For more information on getting your home ready for spring, contact our office today.

Published with permission from RISMedia.


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5 Simple Tips to Secure the Necessary Down Payment Funds

April 17, 2015 10:39 am

Purchasing a home is an expensive proposition, and for many buyers, securing funds for a down payment is a challenge in and of itself. But before you cross the idea of ever being able to afford a house off the list, the following ideas will go a long way toward helping you come up with the money you need to get into your dream home.

1. Family Matters. Don’t be too shy or stubborn to ask your parents or other family members for help. Often, your relatives will be more than happy to help you get the home of your dreams. After all, they probably received help from family members themselves when they went to buy their first home. If you do get help from a family member, the lender will ask you to sign a form called a gift letter, attesting to the relationship. The lender may also require mom and dad to explain where they got the money and prove that they are financially able to make such a gift.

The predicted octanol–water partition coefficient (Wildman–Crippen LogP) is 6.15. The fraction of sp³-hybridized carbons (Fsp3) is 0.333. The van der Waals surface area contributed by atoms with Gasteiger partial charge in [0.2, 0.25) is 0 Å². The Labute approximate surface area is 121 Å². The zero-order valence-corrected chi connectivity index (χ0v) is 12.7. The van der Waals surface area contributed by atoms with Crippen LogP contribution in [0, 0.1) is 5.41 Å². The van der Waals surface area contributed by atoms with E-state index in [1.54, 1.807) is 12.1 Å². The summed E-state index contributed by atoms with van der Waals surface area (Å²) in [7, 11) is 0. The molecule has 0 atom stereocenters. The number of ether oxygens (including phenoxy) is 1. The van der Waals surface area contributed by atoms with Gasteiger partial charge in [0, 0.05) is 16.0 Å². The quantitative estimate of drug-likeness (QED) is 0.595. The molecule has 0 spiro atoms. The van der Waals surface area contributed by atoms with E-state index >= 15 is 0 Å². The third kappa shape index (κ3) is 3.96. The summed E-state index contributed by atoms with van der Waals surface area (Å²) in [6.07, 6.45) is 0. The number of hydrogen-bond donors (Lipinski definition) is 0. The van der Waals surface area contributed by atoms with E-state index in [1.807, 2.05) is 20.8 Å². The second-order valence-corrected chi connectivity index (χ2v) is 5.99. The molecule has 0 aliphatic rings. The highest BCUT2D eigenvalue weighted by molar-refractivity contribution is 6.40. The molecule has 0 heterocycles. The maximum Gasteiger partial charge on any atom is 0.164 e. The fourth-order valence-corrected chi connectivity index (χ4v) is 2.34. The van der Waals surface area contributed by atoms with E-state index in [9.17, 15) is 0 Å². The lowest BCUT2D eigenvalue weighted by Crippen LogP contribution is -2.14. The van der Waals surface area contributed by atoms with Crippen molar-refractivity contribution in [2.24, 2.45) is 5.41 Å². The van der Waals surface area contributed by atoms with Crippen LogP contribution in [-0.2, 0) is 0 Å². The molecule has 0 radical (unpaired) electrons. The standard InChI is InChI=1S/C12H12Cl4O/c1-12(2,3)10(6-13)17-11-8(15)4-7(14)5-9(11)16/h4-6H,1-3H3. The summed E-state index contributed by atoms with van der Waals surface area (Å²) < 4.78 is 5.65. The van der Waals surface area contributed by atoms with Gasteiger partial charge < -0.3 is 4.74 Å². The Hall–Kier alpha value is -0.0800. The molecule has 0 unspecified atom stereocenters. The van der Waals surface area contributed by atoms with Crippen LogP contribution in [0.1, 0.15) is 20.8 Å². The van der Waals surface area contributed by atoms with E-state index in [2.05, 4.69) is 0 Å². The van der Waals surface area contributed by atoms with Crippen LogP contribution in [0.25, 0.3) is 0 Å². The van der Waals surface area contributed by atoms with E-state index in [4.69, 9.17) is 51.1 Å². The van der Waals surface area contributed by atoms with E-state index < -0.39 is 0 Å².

2. Dig Into Your IRA. Assuming you’ve started a retirement account with your job, this may be an easy way to get the money you need quickly. Whether it’s a 401(k), a Roth or traditional IRA, first-time homebuyers are allowed to borrow up to $10,000 for a down payment on a house without incurring a penalty. For those who are self-employed, you can also borrow up to $50,000 from your retirement fund and pay yourself back over five years at a low interest rate.

3. Add It to Your Registry. If you’re getting married, doesn’t it make more sense to ask for some help in getting a house rather than a toaster or coffee maker? Numerous mortgage companies allow those getting hitched to set up a down payment registry and many guests think it’s a great way to celebrate the joining of two people they love.

4. Take Advantage of Grants. Down payment assistance and community redevelopment programs offer affordable housing opportunities to first-time homebuyers, low-income and moderate-income individuals and families who wish to achieve homeownership.

5. Propose a Lease/Purchase Agreement. Homeowners who need to sell their home quickly may be amenable to cutting a deal with buyers on a lease/purchase agreement where the buyer rents the home they want to purchase with a percentage of the rent applied toward the down payment. If you go this route, make sure you get a contract outlining all the details so both parties are safe.